The more ludicrous the advertisement, Hartt argued, the better. He went on to quote from a memorable matrimonial ad in the personals:
I am a beautiful woman. My abundant, undulating hair envelopes me as a cloud. Supple as a willow is my waist. Soft and brilliant is my visage as the satin of the flowers. I am endowed with wealth sufficient to saunter through life hand in hand with my beloved. Were I to meet a gracious lord, kindly, intelligent, well educated, and of good taste, I would unite myself with him for life, and later share with him the pleasure of being laid to rest eternal in a tomb of pink marble.
Most people are so eager for humor, Hartt suggested, that they find themselves tickled by even the most bizarre product slogans. As an example, Hartt cited a jingle that modified a classic nursery rhyme to sell soap:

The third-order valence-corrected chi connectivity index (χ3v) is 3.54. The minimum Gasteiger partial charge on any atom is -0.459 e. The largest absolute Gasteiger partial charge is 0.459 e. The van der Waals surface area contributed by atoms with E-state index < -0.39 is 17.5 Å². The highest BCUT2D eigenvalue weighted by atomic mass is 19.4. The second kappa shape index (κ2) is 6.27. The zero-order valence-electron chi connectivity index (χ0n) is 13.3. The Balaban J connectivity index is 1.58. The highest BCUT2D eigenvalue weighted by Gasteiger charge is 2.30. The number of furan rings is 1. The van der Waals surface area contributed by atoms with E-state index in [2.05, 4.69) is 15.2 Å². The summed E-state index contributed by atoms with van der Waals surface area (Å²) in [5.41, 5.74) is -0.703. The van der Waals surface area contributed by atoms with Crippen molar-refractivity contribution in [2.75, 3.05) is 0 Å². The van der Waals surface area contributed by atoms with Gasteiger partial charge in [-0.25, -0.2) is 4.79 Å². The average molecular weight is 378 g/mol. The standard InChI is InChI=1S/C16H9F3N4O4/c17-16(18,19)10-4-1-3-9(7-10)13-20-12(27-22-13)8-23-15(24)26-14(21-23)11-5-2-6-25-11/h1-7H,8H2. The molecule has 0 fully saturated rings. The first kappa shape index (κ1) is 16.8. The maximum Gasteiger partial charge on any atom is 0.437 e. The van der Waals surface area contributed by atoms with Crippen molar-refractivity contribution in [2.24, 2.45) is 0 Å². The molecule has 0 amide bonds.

Mary had a little lamb;
Its fleece was white as snow,
For every morning with Truth Soap
She washed him, don't you know?
Now Mary never boiled the lamb.
She merely let him soak
In soap and water over night,
And rinsed him when he woke.
Indeed, more and more advertisers were catching on to this spirit of over-the-top silliness, and Hartt, for one, enthusiastically welcomed the trend.
With my hand on my heart I declare there never were more fatuous jingles, never more vapid absurdities, never more limping attempts at wit. This is just as it should be. For a single disgruntled beholder—like yourself, gentle reader—there are thousands on thousands who proudly imagine themselves amused. It is a sad sort of Christian who, stalking abroad through the sunny realm of public advertising, could fail to be warmed by its humors.